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Thread: Ammo mistake

  1. #1
    Member sayak's Avatar
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    Default Ammo mistake

    My wife bought the wrong ammo for me a Wallmart, and I couldn't bring it back. She bought 44 S&W Special for me when I needed .44 mag. It seems to chamber OK. Is it OK to shoot it?

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    It's fine to shoot in a 44 mag chamber.

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    might be the load that would help her too shoot the 44 mag.-she perhaps inadvertantly may have started herself onto some neat hobby.

    rergards,

  4. #4

    Default Take the wife

    Take your wife out and let her shoot this ammo in your 44 mag. It will work perfectly in your handgun and with a lot less recoil and noise. This will make it more pleasureable for the better half and you just might gain a shooting partner.
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    Default Thanks y'all

    Good to know that $25 wasn't down the drain.

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    Just remember to clean the cylinders afterwards so they won't get sticky with the next magnums you shoot.
    Tsimshian tribe, wolf clan, the house of Walsk.

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    Default 44 Special in Magnum chambers - one caution

    Quote Originally Posted by Wolfeye View Post
    Just remember to clean the cylinders afterwards so they won't get sticky with the next magnums you shoot.
    Sayak,

    Wolfeye is giving good advice about cleaning your cylinder's chambers after shooting the 44 Specials in your 44 Magnum.

    Because I cannot leave well enough alone, I will venture an explanation of why.

    The 44 Special cartridges are shorter than the 44 Magnum. That means the portion of the chambers normally not exposed to the bullet and powder immediately in front of the mouth of the (44 Special) cartridge (normally covered up by the extra length of the 44 Magnum cartridge casing) can pick up a buildup of a little bit of lead, lubrication grease and powder residue.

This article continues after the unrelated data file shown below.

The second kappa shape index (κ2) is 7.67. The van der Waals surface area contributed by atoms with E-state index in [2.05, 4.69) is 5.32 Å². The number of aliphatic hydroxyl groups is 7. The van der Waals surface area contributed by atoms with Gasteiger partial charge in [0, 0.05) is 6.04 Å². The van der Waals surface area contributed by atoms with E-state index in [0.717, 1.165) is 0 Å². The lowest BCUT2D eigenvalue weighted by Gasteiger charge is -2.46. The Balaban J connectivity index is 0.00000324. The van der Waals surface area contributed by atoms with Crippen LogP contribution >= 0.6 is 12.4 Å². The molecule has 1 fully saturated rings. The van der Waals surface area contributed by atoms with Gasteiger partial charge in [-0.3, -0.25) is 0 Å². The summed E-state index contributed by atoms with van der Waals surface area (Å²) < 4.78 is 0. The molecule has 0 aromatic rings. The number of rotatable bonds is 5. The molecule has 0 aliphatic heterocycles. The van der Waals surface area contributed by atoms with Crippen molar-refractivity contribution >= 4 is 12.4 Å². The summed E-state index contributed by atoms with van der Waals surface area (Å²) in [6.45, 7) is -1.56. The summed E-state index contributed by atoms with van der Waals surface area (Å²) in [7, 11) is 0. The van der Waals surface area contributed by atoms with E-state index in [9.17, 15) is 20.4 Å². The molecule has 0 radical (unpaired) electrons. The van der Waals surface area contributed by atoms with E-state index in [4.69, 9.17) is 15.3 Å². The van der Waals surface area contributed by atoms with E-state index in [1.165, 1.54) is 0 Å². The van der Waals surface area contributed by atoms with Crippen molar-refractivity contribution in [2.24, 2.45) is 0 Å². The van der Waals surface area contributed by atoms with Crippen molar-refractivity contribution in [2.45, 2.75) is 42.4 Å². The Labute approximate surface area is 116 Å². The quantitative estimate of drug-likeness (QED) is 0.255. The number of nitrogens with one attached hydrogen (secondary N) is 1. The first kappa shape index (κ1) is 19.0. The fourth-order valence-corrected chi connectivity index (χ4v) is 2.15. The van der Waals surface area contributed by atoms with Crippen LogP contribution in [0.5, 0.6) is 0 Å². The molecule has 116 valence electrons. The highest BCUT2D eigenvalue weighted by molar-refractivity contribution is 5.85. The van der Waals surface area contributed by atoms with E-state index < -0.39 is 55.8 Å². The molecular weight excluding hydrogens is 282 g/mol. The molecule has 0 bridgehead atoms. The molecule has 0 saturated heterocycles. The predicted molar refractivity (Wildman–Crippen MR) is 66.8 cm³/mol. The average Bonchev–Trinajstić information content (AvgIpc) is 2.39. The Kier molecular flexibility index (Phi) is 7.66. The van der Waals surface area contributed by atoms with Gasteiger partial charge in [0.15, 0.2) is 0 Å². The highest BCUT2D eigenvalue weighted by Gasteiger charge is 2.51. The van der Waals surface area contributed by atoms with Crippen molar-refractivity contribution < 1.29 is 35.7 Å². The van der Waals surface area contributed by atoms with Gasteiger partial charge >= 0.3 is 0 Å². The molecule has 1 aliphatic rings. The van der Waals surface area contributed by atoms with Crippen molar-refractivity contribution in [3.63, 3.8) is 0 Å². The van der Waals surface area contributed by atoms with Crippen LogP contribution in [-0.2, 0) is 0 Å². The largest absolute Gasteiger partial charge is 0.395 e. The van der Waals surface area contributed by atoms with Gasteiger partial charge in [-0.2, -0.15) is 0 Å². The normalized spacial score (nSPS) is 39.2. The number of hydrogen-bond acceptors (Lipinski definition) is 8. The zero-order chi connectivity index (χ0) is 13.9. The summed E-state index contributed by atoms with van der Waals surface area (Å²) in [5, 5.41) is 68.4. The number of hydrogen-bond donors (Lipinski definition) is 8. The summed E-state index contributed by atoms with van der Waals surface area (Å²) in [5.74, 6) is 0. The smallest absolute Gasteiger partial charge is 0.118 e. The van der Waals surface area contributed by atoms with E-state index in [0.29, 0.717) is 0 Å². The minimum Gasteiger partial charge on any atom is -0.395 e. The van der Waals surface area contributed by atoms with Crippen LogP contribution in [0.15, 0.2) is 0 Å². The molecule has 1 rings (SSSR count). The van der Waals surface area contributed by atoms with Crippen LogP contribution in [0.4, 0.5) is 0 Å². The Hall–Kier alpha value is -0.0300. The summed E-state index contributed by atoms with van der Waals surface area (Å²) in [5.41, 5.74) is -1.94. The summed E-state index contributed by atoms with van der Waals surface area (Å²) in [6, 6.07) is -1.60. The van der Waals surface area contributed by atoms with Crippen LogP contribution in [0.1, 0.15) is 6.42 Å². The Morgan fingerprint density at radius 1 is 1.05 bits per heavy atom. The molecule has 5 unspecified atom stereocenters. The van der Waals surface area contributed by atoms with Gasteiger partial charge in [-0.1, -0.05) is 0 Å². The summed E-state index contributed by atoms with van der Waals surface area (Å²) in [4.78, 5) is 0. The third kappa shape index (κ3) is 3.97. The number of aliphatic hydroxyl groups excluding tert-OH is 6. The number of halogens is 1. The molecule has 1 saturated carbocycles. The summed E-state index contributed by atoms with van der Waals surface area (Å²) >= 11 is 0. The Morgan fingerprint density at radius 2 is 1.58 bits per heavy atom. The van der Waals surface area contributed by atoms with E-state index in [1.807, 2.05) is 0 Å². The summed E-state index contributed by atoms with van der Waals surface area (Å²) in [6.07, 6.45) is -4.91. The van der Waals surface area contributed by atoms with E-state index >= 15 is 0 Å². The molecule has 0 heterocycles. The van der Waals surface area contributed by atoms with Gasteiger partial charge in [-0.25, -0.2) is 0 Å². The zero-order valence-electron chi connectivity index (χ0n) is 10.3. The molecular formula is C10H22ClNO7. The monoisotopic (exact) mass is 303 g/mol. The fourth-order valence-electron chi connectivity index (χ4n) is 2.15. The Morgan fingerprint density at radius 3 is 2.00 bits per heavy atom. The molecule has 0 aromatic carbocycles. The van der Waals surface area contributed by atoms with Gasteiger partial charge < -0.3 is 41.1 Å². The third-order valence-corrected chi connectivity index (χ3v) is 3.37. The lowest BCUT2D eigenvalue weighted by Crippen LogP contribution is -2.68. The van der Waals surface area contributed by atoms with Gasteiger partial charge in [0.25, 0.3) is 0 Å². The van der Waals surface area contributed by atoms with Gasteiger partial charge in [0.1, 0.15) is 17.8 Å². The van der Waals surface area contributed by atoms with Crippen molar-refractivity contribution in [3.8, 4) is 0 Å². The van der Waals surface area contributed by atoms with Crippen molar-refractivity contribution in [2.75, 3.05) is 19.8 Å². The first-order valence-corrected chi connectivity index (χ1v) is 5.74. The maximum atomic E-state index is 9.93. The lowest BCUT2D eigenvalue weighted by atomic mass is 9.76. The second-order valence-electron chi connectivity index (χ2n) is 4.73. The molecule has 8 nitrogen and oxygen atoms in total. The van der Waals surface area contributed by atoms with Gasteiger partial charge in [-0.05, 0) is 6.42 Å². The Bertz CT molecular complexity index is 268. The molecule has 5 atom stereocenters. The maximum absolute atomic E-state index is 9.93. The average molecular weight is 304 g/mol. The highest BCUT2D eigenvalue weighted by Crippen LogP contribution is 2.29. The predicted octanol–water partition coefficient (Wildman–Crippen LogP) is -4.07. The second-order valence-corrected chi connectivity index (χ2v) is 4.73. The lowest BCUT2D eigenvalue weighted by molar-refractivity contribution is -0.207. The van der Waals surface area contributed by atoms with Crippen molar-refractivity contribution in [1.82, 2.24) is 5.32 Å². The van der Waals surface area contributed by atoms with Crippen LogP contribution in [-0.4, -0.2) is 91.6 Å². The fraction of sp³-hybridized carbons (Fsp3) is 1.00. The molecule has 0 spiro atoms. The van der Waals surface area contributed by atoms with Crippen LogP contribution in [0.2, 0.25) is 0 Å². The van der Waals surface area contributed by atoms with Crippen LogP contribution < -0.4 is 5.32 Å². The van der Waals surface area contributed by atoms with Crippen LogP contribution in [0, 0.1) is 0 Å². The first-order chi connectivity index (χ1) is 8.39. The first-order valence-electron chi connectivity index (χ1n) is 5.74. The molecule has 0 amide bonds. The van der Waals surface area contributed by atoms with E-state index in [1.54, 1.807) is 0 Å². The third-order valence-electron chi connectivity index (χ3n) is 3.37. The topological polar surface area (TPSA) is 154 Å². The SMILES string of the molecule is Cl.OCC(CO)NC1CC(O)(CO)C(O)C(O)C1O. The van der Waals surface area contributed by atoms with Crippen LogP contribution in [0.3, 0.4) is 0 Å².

That buildup can make it difficult to insert 44 Magnum cases or "sticky" to extract after firing. If the buildup is severe, it can cause the 44 Magnum case mouth to grip the bullet too tightly and cause excessive pressure.

    Don't worry overmuch. If the 44 Special cases go in easily, there should be no pressure dangers with factory 44 Mag ammuntion. But is it a good idea to take a chamber brush to the range with you to brush out the chambers if you fire 44 Mag after 44 Specials. Dry brushing (or with a little solvent, followed by a dry patch or even paper towel) should clean the buildup from your chambers just fine and it only takes a few seconds.

    Some folks advise shooting your Magnum ammunition before your 44 Special, but if you are equipped to clean your chambers, I think that is more than necessarily cautious.

    If you want to look at the chamber dimensions in detail there is more to examine, but that is for another post and changes nothing here.

    Larry (Lost Sheep)

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    To maybe help simplify the relationship: .44 Special is to .44 Magnum as .38 Special is to .357 Magnum
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    Quote Originally Posted by JOAT View Post
    To maybe help simplify the relationship: .44 Special is to .44 Magnum as .38 Special is to .357 Magnum
    dont forget... .45 Colt is to .454 Casull
    Josh